Ben and I transferred our beers to their secondary fermenters tonight. My ESB (right) was fantastic. I withheld dry hopping it with East Kent Goldings, as it already 5 ounces of hops in it, and it didn't really need more. Ben's Amber (a la Fat Tire) was a bit watery (a la Fat Tire), but he dry hopped it with about a half ounce of Hallertau (left). His will be a great session beer, no doubt. That's a bottle of Summit ESB on the counter, newly re-released and now available year round in 12- and 6-packs. Yey!

Tuesday, May 08, 2007

Bottles and bottles

The Saison went into bottles last night! The final gravity was 1020, which, using a handy brew calculator, means the ABV is about 5%. I'm a little surprised that its so low, since I added a pound of candied sugar during the boil. It still needs another 6 weeks in the bottle, so maybe the gravity will change again. Either way, it will be a great session beer for the summer.

While bottling, we drank a bottle of Collaboration, not Litigation from Avery and Russian River. The story behind the beer is almost as good as the beer:

Salvation. The name of two intricate Belgian-style ales, created by us, Vinnie Cilurzo of Russian River Brewing and Adam Avery of Avery Brewing. After becoming friends a few years ago, we realized that we both had a Salvation in our line-ups. Was it going to be a problem? Should one of us relinquish the rights? Hell no! we said. In fact, it was quickly decided that we should blend the brews to catch the best qualities of each and create an even more complex libation. In April 2004, in top-secret meeting at Russian River Brewing (well actually it was packed in the pub, and many were looking over our shoulders wondering what the hell was going on), we came up with the perfect blend of the two Salvations. Natalie, Vinnie’s much more significant other, exclaimed, We should call this Collaboration, not Litigation Ale! Perfect! we shouted. We celebrated deep into the night, (or is it morning?). Fast forward to November 14, 2006. After talking about it for over 2 years we finally decided to pull the trigger and Vinnie flew out to Avery to brew his Salvation exactly as he does in his brewery. This was blended with Avery’s Salvation December 11th, 2006. We hope you enjoy it as much we enjoyed brewing and blending it.

I couldn't have said it beter.

Sunday, May 06, 2007

Conserve water; drink beer

I'm sick of the 2007 legislative session. This is my 11th session, although my first as a lobbyist, but survey says: this session is looooong. Everyone anticipated a slow start, with so many newly elected legislators needing to get up to speed about not only the issues, but about how a bill becomes a law.

But no, it slammed everyone, and now we're in the last two weeks, when stamina is needed most. Conference committees are wrapping up (or, in the case of the Education Conference Committee, just getting started). I worked almost 70 hours this week, including 25 in the last two days, and there's no sign of letting up until May 21st.


Thankfully I have a wonderful, understanding (sometimes) wife, and kids who still recognize me. Although I took Dylan to May Day today, and he definitely tested my tolerance and patience. Payback I suppose.

The parade, as usual, was inspiring. Paper mache, metal, and plastic bottles conveyed a positive message. Conserve water. Be raise awareness. Don't use bottled water. And, as usual, the sun came out and gave everyone the May Day they deserved.

Late nights in conference committees inevitably leads to closing out the evenings a local watering hole, which usually means the Muddy Pig, the Happy Gnome or Sweeney's .

One such evening landed me and a colleague at the G-nome, where they happened to have a variety of Big Sky brews left over from the beer dinner the night before. I had a version of their IPA, conditioned in bourbon barrels for 10 months. It really took the edge off of the hops--almost too much so. It was still interesting, and unlike any other beer I had had prior.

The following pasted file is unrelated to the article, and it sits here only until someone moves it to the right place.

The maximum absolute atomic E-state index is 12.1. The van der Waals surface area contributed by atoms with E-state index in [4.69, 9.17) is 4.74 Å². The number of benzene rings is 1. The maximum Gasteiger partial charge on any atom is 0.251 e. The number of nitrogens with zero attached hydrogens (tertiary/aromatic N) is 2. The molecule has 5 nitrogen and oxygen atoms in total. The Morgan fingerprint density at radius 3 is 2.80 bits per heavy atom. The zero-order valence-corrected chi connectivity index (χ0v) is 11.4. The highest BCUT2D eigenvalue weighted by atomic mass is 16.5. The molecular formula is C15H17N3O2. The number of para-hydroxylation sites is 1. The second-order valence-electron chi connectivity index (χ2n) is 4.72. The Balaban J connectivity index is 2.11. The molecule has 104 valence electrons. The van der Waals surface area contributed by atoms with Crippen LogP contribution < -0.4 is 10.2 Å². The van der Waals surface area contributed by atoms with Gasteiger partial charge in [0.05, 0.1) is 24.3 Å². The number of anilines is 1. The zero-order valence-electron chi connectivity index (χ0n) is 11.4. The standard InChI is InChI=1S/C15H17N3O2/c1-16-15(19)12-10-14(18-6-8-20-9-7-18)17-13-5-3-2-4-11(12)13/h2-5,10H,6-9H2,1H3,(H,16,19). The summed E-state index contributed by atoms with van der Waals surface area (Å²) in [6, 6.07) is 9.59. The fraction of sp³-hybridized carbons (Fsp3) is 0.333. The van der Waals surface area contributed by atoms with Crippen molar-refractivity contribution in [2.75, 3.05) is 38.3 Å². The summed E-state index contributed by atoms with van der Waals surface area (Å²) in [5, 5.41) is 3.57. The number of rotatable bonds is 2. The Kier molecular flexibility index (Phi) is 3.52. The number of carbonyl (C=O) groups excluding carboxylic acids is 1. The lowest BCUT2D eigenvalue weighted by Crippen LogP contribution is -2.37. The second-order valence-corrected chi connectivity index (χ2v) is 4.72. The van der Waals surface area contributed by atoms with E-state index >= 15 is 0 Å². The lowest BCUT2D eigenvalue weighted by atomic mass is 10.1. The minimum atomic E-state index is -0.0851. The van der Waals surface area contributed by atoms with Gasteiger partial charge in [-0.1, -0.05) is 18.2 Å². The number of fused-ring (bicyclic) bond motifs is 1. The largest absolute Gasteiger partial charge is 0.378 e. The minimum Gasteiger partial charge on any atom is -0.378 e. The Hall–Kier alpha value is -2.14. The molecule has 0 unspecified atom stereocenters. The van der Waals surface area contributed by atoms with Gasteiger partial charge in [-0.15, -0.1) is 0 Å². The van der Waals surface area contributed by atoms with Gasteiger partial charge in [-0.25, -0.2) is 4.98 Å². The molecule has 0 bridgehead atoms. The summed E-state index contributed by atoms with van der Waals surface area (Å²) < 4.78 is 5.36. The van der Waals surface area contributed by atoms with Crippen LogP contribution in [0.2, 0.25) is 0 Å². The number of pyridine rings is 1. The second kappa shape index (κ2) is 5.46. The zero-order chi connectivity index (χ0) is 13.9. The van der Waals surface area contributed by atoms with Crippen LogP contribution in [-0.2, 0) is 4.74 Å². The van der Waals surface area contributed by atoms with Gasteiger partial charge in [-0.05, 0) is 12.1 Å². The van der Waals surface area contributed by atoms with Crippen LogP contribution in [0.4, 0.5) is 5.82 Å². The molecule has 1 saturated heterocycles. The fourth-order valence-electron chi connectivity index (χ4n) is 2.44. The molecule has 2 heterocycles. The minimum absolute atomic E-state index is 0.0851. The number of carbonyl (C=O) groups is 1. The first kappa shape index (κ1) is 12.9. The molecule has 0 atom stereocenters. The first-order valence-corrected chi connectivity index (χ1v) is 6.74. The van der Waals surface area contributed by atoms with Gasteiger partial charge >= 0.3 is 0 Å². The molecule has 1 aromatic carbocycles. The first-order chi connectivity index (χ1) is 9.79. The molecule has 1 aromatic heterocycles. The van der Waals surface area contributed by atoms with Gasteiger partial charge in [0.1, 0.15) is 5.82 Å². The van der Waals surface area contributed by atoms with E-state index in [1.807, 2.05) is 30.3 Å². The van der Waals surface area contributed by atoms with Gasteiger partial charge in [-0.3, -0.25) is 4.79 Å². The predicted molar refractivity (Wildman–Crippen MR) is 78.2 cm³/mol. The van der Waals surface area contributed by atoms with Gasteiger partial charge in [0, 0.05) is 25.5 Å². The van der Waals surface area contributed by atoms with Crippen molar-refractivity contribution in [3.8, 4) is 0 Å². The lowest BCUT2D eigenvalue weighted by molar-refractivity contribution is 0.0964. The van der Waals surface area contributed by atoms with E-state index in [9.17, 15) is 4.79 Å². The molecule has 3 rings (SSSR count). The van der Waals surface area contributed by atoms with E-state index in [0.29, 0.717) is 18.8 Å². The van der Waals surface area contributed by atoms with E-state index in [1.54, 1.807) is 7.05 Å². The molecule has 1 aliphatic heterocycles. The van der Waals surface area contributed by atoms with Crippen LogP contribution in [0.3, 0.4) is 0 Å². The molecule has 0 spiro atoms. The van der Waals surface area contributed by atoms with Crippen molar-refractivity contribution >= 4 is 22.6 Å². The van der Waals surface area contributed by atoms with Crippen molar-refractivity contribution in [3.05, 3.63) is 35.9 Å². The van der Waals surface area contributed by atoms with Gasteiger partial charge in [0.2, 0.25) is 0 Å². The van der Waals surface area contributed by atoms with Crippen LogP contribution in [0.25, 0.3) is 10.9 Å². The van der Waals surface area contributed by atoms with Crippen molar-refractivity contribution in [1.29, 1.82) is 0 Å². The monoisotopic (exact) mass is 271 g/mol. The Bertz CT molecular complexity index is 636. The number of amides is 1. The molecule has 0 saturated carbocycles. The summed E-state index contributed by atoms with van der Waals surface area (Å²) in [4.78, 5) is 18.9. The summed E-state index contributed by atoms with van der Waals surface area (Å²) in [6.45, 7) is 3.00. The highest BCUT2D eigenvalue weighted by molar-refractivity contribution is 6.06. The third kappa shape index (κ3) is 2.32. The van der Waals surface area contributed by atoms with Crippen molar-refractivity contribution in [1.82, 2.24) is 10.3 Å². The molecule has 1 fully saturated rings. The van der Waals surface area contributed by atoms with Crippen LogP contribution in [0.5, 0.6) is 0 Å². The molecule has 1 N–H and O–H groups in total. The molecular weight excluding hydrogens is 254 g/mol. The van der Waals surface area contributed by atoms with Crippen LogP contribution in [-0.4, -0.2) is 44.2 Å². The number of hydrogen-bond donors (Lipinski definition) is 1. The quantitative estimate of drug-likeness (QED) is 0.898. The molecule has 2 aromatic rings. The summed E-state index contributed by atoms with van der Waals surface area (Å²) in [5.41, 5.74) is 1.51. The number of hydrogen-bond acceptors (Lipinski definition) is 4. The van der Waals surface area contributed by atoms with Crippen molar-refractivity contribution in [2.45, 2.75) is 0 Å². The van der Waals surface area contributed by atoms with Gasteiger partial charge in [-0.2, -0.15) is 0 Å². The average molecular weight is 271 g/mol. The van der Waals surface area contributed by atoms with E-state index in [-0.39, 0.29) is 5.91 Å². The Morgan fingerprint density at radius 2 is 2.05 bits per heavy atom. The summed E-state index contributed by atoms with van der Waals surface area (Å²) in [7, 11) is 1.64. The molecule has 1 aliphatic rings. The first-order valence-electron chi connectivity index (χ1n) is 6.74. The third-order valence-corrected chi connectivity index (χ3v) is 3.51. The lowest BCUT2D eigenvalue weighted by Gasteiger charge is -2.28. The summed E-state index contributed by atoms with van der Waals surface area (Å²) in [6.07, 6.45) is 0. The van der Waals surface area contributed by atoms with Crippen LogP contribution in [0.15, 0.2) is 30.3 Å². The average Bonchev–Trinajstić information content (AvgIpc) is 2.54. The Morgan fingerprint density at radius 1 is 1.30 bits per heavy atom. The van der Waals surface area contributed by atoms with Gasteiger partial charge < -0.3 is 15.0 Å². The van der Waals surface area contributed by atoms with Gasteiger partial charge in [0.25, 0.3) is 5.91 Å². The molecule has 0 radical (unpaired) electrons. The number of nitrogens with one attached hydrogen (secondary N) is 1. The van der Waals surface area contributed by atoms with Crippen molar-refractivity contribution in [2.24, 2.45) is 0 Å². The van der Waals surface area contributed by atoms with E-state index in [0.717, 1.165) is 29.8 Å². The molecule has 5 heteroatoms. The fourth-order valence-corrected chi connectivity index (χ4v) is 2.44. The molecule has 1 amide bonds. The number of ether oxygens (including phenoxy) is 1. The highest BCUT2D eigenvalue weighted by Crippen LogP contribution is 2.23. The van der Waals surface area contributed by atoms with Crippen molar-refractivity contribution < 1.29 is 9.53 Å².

I wrapped the evening up with Flat Earth Brewing's sophomore release, Element 115, a California Common in the style of Anchor Steam. It's hard to compete with Anchor, but the 115 gives it a good run for it's money. I look forward to more releases from Flat Earth.

I'm sure the next two weeks with bring more late nights and more unique beers at one of St. Paul's top beer bars. It's a very small (molecular-sized) price to pay for missing my family.

Tuesday, May 01, 2007

Homebrew week

Well it's been a homebrew week, brewing, bottling and of course imbibing, because I recently heard that next to cleanliness, the most important part of making the stuff is drinking the stuff. It's good that someone finally put this into writing, as here I've been neglecting to sample various wares whilst brewing.

Ben and I got together Sunday to discuss love (well he did anyway) and figured, why not brew a couple batches? He went with a Belgian-style amber similar to Fat Tire, and I decided to embark on my first off-kit batch, choosing an ESB similar to Fuller's. I increased the amount of hops slightly, sure to cover up any imperfections. Fuggle hops are a nice mellow hop, which I grew for a brief time. They lacked any color besides green, which would be fine, except it was a lot of green as they took over the side of my garage. So I'll pay the dollar or so per ounce, and have some lovely purple vine to look at instead. It goes better with orange honeysuckle anyway.

So 3 ounces of fuggles and about the same amount of east kent golding hops should make for a solid ESB. I'm really interested in being able to distinguish between the multitude of hop varieties, and making your own recipes seems like a good way to accomplish this goal.

Back to brew day. As the wort was boiling, we drank some of the brown that Ben and some of his friends had bottled that afternoon. Very smooth, with a nice hop overtone. It will be even better when its cold and carbonated. All went well, and we'll be transferring the batches to their respective secondary fermenters this weekend. Which means I'll also be emptying the Saison into bottles this week to free-up a carboy.

Wrapping up brew week, I shared a bottle of stout with a friend, courtesy of a lobbying colleague. It was pretty amazing, and a great session beer. I'm looking forward to trying his pilsner this summer.

Final thought: This week has made me think that there are enough homebrewers working in government to start a Homebrew Caucus. So I'm starting it. Shoot me an email if your interested in joining.